SINGAPORE — Nineteen days into Phase 2 of Singapore’s reopening, the multi-ministry taskforce tackling the pandemic on Tuesday (7 July) urged Singaporeans to remain vigilant and to be prepared for more COVID-19 cases with the resumption of more activities.
“What is of greater concern to us is the number of symptomatic unlinked cases that are detected in the community through routine screening for acute respiratory infection (ARI),” said taskforce co-chairman and health minister Gan Kim Yong on Tuesday.
“These are cases that emerge in the community with no clear connection to any existing cluster, dormitories, or construction sector. They reflect cases with unknown sources of infection. If this number goes up significantly, we should be very careful, as they may signal an increase in the underlying community transmission,” he said at a regular virtual press conference.
While the number of community cases is still low at about six to seven per cent of the total number of all cases, such cases have increased. Over the past week, there has been an average of 12 new community cases a day, up from around eight a day.
Among the community cases since the start of Phase 1, less than half (43 per cent) are unlinked. Of these unlinked cases, the majority are asymptomatic, and about half are workers in the construction and construction-related sectors, such as project-management. Two-thirds are likely to be past infections.
Gan emphasised that it has been slightly more than two weeks since Phase 2 began. “Economic activities and social interaction have increased significantly. Taking into account the virus incubation period, we should expect the number of community cases, especially those detected through enhanced ARI testing, to start to go up over the next few weeks,” he said.
“We must therefore remain vigilant. The taskforce has adopted a cautious and proactive stance. Once we see a possible cluster forming, we will move in quickly to impose precautionary measures to break the chain of transmission,” he added.
The health ministry on Tuesday said there were 20 new community cases, of whom 12 are Singaporeans/permanent residents and eight are work-pass holders.
“From our preliminary investigations, of these 20 cases, 12 were close contacts of earlier cases, and had already been placed on quarantine. Epidemiological investigations are ongoing for the other cases,” it said.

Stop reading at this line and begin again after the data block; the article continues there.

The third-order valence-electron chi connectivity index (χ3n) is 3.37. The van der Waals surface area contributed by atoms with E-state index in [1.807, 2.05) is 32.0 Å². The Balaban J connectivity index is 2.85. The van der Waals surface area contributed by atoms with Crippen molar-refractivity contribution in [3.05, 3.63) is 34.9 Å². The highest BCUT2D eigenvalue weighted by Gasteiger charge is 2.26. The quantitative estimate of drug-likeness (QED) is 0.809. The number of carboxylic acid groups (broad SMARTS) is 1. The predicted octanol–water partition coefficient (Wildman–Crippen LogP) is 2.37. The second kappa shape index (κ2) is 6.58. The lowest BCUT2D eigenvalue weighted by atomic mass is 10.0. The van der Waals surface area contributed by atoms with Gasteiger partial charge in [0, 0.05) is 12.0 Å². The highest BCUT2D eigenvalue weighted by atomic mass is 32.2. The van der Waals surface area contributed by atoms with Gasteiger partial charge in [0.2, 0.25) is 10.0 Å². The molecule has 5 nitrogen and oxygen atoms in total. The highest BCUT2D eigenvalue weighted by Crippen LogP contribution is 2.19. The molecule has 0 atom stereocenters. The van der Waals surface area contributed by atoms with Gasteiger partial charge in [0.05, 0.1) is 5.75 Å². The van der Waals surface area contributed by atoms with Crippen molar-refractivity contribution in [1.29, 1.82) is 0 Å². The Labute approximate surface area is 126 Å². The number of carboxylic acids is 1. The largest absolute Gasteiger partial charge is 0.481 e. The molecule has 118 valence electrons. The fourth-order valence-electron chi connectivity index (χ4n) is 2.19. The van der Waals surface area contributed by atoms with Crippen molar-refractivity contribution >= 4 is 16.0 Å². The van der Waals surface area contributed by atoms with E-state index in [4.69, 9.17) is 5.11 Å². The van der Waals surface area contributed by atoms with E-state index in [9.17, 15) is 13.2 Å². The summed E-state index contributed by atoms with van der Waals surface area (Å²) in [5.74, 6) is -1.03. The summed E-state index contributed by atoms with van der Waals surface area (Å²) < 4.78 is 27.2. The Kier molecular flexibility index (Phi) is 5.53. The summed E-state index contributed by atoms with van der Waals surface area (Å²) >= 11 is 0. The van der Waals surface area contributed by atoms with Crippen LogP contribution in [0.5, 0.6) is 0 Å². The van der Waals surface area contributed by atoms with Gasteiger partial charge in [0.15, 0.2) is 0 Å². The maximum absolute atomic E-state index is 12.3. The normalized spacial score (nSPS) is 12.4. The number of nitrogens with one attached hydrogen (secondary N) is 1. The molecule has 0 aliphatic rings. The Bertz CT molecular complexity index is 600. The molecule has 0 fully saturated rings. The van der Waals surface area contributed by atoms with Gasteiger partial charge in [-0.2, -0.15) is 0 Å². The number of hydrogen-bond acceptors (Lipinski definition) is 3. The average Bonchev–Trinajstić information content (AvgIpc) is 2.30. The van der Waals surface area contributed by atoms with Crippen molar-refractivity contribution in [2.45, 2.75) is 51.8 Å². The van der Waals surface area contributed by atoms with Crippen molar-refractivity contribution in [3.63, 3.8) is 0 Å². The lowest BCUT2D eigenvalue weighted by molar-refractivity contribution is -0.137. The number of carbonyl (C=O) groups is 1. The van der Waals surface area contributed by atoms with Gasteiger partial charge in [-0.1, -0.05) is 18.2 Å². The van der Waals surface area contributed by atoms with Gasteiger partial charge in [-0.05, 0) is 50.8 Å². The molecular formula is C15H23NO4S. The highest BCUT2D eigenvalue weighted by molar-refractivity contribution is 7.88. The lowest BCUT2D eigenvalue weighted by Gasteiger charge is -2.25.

‘Majority of employees should work from home’
While the majority of linked cases in the community before the circuit breaker period were spread via social gatherings, the vast majority of linked cases in the community are now spread through households.
Given the nature of the virus, which spreads quickly among close contacts, this is not surprising, said taskforce co-chairman and national development minister Lawrence Wong.
“But what is interesting is also to see the patterns of transmission beyond the household. There are some infections taking place also in workplaces, and that is one area where all of us can do our part to reduce the risk of transmission further,” he said.
“Businesses, companies and employers all have to step up their safe management practices at work in order to further reduce the risk of transmission at workplaces. Making sure that the majority of the employees continue to work from home is one precaution that every employer should continue to take. Beyond that, for those who have to be in office, having split teams, making sure they do not gather together for social activities – these are important precautions that everyone, every employer, should continue to uphold,” he added.
On the low numbers of infections spread via social gatherings, Wong said this is partly due to the “very tight restrictions” on such activities.
“Many of us certainly would like to see these restrictions being relaxed over time so that we can engage in more activities. But if we want to do that, then all of us, again, need to be responsible, be vigilant, and do our part to avoid infections from picking up in these social settings,” he said.
He added, “And, if we want to be able to progressively relax some of these restrictions over time, we do need to step up to take responsibility for our actions, and to ensure that all of us do our part to minimise the spread of the virus.”
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